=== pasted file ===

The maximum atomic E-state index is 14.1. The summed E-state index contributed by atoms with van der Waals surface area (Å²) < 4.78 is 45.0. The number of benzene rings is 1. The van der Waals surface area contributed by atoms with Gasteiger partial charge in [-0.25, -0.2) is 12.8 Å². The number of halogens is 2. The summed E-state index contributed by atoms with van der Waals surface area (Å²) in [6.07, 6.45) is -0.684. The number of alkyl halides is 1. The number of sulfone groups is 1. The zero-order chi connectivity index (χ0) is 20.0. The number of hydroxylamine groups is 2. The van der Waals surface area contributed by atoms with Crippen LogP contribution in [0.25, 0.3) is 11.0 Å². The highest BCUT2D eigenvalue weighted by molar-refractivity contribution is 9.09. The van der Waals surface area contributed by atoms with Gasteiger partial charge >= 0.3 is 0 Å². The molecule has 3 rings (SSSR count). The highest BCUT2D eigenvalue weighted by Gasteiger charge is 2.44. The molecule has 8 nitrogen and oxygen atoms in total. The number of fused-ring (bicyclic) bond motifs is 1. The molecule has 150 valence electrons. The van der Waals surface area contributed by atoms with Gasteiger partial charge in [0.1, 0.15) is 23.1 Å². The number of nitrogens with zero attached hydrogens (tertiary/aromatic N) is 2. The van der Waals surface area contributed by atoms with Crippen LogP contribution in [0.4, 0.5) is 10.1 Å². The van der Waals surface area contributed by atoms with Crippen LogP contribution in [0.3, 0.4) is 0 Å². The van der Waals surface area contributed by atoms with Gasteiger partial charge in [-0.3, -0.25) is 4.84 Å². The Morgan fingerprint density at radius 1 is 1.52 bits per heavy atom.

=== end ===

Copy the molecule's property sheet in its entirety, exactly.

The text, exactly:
The maximum atomic E-state index is 14.1. The summed E-state index contributed by atoms with van der Waals surface area (Å²) < 4.78 is 45.0. The number of benzene rings is 1. The van der Waals surface area contributed by atoms with Gasteiger partial charge in [-0.25, -0.2) is 12.8 Å². The number of halogens is 2. The summed E-state index contributed by atoms with van der Waals surface area (Å²) in [6.07, 6.45) is -0.684. The number of alkyl halides is 1. The number of sulfone groups is 1. The zero-order chi connectivity index (χ0) is 20.0. The number of hydroxylamine groups is 2. The van der Waals surface area contributed by atoms with Crippen LogP contribution in [0.25, 0.3) is 11.0 Å². The highest BCUT2D eigenvalue weighted by molar-refractivity contribution is 9.09. The van der Waals surface area contributed by atoms with Gasteiger partial charge >= 0.3 is 0 Å². The molecule has 3 rings (SSSR count). The highest BCUT2D eigenvalue weighted by Gasteiger charge is 2.44. The molecule has 8 nitrogen and oxygen atoms in total. The number of fused-ring (bicyclic) bond motifs is 1. The molecule has 150 valence electrons. The van der Waals surface area contributed by atoms with Gasteiger partial charge in [0.1, 0.15) is 23.1 Å². The number of nitrogens with zero attached hydrogens (tertiary/aromatic N) is 2. The van der Waals surface area contributed by atoms with Crippen LogP contribution in [0.4, 0.5) is 10.1 Å². The van der Waals surface area contributed by atoms with Crippen LogP contribution in [0.3, 0.4) is 0 Å². The van der Waals surface area contributed by atoms with Gasteiger partial charge in [-0.3, -0.25) is 4.84 Å². The Morgan fingerprint density at radius 1 is 1.52 bits per heavy atom.